Consider that Massey Knakal’s Special Assets Group has completed the valuation of nearly 1,200 pieces of underlying collateral for suspect loans on behalf of lenders and special servicers thus far in this cycle. From September 2008 through September 2009, we obtained just 12 disposition assignments within this sector. Since then, we have been retained to sell 78 distressed assets. These assignments have included note sales, short sales and REO sales. Clearly, this increase in distressed-asset flow is palpable.
THE REASONS FOR THIS increased flow are numerous. Profits at banks have been enormous, as the Fed’s highly accommodative monetary policy is allowing for the recapitalization of the banking industry. These profits have allowed lenders to incrementally write down bad loans, making it less painful to dispose of distressed assets.
As we have been in the downswing of the cycle for more than two years now, we are seeing advantageous loan terms burning off, prompting action. Many foreclosure actions are beginning to run their course, allowing lenders to offer deeds on their distressed assets. Note sales are also gaining in popularity, as lenders and special servicers are becoming increasingly frustrated with the cumbersome foreclosure process in New York. This can take two, three or even four years to complete. Lenders and special servicers that operate in states like Texas and Georgia, where the foreclosure process can be completed in 30 to 90 days, can’t fathom the length of the process here. When they become aware of the significant recoveries possible relative to collateral value, a note sale becomes an easy decision.
While we are seeing a solid increase in the supply of distressed assets, we believe this flow could increase substantially if interest rates rise. Many economists argue that the Fed’s exit from the marketplace would increase rates. When the Fed ceased its asset-buying program, which created $1.25 trillion of mortgage-backed securities and treasury sales, we saw the 10-year T-bill rise from about 3.5 percent to more than 4 percent. About two weeks ago, the Fed announced that a second method of exit would begin soon, as it embarks on a program to sell nearly $1 trillion of assets over an extended period. This would normally exert upward pressure on rates.
Today, the 10-year has settled back down at 3.6 percent, as the turmoil overseas in Portugal, Ireland, Italy, Greece and Spain has created a flight to safety, and the U.S. T-bill is at the top of that list. It will be interesting to see if the recent announcement of an E.U. bailout abates some of this demand for quality and safety.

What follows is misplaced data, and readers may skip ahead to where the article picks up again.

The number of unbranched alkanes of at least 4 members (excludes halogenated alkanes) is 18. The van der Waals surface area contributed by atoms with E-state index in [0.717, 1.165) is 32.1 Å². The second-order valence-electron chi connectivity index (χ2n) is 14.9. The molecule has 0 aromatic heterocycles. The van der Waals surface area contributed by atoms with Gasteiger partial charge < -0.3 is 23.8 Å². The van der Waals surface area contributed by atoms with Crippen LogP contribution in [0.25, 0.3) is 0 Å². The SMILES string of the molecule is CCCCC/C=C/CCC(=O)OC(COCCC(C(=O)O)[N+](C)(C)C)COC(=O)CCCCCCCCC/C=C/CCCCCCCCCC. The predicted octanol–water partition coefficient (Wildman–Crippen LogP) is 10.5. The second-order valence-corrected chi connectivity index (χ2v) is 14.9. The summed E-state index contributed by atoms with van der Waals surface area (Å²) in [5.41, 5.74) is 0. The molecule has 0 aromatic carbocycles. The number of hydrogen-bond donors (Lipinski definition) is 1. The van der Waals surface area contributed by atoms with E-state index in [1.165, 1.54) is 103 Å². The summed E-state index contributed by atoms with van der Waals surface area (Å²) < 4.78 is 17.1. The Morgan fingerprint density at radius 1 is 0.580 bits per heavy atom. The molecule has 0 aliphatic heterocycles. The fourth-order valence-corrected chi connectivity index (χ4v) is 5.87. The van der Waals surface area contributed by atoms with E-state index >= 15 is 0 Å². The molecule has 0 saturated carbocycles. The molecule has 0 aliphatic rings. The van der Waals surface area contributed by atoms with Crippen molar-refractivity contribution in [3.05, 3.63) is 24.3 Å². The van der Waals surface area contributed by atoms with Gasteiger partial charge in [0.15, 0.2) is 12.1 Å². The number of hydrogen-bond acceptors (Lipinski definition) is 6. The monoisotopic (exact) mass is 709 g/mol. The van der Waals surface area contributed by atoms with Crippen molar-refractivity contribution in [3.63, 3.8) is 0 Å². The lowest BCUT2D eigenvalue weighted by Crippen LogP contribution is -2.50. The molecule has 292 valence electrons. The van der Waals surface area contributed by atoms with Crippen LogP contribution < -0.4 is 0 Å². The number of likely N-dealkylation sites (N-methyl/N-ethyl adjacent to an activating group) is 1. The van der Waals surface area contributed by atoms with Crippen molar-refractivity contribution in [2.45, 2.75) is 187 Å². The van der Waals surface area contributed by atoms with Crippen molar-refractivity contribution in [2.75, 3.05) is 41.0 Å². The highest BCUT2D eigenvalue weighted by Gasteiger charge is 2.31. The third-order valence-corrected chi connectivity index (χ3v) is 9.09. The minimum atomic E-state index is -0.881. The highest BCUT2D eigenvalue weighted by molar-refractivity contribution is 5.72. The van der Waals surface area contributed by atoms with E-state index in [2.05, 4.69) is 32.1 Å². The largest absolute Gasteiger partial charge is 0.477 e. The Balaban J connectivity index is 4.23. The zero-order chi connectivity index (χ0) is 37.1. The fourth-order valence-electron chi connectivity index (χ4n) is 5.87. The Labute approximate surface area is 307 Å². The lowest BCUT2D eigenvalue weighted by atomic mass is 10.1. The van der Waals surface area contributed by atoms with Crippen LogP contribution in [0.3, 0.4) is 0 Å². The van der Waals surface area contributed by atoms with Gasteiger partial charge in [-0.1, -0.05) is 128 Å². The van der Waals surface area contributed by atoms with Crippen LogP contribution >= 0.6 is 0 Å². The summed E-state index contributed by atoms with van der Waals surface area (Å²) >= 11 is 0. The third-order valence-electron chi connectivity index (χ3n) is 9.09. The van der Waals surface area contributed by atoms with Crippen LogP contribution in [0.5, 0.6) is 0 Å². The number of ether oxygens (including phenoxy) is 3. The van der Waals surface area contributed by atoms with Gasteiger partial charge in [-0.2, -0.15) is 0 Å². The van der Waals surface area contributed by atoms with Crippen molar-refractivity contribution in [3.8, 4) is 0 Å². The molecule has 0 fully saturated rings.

The fundamentals within the market appear to be improving, as positive absorption in residential and commercial buildings have caused concessions to be reduced, and rents have appeared to stabilize. These improving fundamentals have created incentive for some discretionary sellers to add to the supply of available properties for sale. We are seeing the results of this discretionary selling reflected in the increase in 1031 exchange activity. Distressed selling produces no 1031 activity, as there is simply no equity to reinvest. Discretionary selling produces residual equity, which produces exchange transactions. This activity had all but evaporated over the past couple of years, but has come roaring back based upon the return of discretionary sellers to the market.
The increases in the supply of properties available for sale, from both distressed and discretionary sellers, have thus far been met step-for-step by the excessive demand present in the market. New York families and high-net-worth investors, both domestic and foreign, have been joined by a resurgence of institutional capital, creating tremendous demand. Now, 1031 buyers have joined the party.
These dynamics bode well for the balance of 2010 and substantiates the projection we made at the end of last year, that sales activity would increase by at least 40 percent this year. This would be a welcome occurrence for those of us who lived through 2009 and rely on transaction volume for our livelihood.
Robert Knakal is the chairman and founding partner of Massey Knakal Realty Services and has brokered the sale of more than 1,050 properties in his career.